You don’t need to be a social media guru to know that it’s a very bad idea to assume that someone has just died because everyone on Twitter is mourning that person’s tragic passing.
On Twitter, to riff on Mark Twain’s favorite line, reports of just about anybody’s death can be greatly exagerrated. Just ask Gabriel García Márquez, Kanye West, Jeff Goldblum, Bill Cosby, Pope Benedict or any of the numerous other notables who Twitter has paid heartfelt-if-clueless tributes.
Usually, the teary tweets involve someone who is still happily very much among the living.
Today, however, Twitter — and other web destinations — memorialized Neil Armstrong. The first man on the moon is, indeed, no longer with us. But he died a year and two days ago. Twitter was awash in sadness then, too, but apparently some folks didn’t notice or forgot about it.
Even the MIT Technology Review noted Armstrong’s passing, in a tweet it later deleted.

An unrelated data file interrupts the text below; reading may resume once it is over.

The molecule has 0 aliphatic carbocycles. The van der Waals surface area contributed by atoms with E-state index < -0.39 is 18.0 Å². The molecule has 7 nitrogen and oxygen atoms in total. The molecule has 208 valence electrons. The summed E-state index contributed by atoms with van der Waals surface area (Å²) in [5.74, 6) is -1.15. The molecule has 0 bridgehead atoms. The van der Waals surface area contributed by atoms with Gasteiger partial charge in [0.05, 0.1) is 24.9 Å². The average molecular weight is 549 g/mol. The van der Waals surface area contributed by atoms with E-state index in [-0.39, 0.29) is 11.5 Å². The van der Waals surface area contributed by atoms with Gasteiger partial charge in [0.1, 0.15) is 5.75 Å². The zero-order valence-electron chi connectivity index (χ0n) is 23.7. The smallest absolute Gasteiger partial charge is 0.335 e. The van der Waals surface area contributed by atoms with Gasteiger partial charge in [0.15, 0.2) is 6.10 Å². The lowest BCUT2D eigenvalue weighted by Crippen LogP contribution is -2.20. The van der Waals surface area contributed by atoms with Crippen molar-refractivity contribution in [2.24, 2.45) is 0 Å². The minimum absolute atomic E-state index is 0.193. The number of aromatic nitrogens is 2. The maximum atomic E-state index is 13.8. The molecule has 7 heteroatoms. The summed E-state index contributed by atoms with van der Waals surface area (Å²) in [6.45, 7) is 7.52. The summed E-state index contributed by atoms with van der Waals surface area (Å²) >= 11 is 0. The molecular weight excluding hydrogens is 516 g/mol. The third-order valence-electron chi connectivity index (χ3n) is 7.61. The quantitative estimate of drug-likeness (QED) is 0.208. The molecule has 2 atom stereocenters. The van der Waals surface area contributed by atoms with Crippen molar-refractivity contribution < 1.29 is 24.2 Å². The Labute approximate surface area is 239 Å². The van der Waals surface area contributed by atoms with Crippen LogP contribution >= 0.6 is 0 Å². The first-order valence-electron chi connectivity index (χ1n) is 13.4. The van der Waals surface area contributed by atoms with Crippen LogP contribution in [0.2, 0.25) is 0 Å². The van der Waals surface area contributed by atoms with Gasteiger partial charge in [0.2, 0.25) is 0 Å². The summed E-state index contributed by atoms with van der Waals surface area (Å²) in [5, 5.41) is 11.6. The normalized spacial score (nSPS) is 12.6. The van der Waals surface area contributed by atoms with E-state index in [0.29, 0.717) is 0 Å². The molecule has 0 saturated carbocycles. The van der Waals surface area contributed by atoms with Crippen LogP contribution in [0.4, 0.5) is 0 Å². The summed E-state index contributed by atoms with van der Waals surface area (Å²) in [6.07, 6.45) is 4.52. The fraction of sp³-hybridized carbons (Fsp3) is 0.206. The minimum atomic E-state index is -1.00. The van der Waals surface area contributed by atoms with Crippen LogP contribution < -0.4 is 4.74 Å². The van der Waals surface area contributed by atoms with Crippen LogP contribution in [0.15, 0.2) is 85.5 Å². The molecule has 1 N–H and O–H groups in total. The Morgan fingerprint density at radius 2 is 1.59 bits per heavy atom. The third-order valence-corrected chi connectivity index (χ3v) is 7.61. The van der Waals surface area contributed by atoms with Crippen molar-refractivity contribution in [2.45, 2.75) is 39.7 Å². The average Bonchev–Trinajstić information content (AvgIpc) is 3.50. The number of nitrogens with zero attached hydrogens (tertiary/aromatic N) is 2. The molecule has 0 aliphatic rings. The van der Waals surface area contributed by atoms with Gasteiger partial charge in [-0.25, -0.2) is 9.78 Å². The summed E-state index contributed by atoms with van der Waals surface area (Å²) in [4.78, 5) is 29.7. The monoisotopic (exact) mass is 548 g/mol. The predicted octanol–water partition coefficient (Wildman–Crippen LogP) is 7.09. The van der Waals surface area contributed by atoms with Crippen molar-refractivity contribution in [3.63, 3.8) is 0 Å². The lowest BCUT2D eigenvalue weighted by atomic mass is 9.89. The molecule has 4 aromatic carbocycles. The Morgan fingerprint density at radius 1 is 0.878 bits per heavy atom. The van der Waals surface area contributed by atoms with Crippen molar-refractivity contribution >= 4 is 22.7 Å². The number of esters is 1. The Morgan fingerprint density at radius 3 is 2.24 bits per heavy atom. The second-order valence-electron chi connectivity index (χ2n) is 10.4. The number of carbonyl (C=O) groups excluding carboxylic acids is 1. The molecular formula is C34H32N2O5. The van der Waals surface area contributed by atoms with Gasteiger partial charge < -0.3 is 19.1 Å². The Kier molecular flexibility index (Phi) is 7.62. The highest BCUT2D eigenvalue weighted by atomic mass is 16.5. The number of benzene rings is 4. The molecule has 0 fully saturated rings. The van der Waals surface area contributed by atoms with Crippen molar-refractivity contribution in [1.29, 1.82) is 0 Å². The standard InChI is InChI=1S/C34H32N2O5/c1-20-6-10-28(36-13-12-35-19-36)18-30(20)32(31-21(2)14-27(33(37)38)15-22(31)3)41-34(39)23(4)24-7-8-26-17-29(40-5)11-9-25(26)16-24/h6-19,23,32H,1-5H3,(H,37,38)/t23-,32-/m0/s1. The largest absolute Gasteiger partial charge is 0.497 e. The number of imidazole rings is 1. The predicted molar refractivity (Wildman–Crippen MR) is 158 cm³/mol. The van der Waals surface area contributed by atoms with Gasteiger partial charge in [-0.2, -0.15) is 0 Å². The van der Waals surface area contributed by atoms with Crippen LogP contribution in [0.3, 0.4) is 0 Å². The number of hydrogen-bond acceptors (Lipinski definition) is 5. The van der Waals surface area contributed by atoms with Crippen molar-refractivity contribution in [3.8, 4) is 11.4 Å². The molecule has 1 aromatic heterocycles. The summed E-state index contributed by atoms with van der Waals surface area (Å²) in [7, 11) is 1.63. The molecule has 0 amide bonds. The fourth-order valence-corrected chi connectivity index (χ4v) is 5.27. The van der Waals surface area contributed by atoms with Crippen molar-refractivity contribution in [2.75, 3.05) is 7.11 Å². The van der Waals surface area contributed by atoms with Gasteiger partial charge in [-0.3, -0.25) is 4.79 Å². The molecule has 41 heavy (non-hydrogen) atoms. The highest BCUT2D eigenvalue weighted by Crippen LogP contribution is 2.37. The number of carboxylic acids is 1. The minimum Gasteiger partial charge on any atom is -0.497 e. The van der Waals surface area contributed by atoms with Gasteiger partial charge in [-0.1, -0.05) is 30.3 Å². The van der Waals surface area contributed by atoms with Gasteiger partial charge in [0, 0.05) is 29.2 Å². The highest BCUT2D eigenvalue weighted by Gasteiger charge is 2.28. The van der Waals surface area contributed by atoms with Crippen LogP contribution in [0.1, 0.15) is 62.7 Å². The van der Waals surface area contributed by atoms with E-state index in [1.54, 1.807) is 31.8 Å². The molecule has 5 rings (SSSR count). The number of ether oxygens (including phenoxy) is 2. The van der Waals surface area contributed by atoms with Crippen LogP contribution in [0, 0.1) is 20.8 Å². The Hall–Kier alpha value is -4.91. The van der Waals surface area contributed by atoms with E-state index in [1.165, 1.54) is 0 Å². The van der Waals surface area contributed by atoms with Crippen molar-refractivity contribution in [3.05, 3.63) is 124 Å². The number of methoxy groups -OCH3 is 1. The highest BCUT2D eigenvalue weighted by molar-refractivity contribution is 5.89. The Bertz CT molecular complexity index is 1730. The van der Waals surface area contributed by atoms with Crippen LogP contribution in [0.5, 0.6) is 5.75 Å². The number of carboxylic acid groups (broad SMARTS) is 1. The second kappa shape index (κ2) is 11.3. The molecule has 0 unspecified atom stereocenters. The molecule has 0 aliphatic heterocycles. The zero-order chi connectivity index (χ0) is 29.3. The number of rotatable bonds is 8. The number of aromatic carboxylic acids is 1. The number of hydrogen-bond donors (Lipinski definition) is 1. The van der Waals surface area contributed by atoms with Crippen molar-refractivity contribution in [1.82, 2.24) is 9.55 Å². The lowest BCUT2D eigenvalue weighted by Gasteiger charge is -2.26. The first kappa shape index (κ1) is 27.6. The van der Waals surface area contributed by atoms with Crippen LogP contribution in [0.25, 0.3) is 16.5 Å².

You can see the story unfold in a post at tech site SlashGear. It started by reporting Armstrong’s death. Then it tweaked the story to report the first anniversary of his passing — still not quite accurate. And then it came clean and took responsibility for the goof.
The confusion seems to stem from an ABC News story — presumably from last year — which showed up again today with a current timestamp:
The lesson here isn’t that misinformation can spread like wildfire online. We all knew that already. It’s that the memories of human beings — some of us, anyhow — are remarkably fleeting, even when it comes to a fact as significant as the loss of someone responsible for one of mankind’s most memorable moments.
How much do you want to bet that at least a few of the folks who tweeted the sad news about Neil Armstrong today did the same thing one year and two days ago?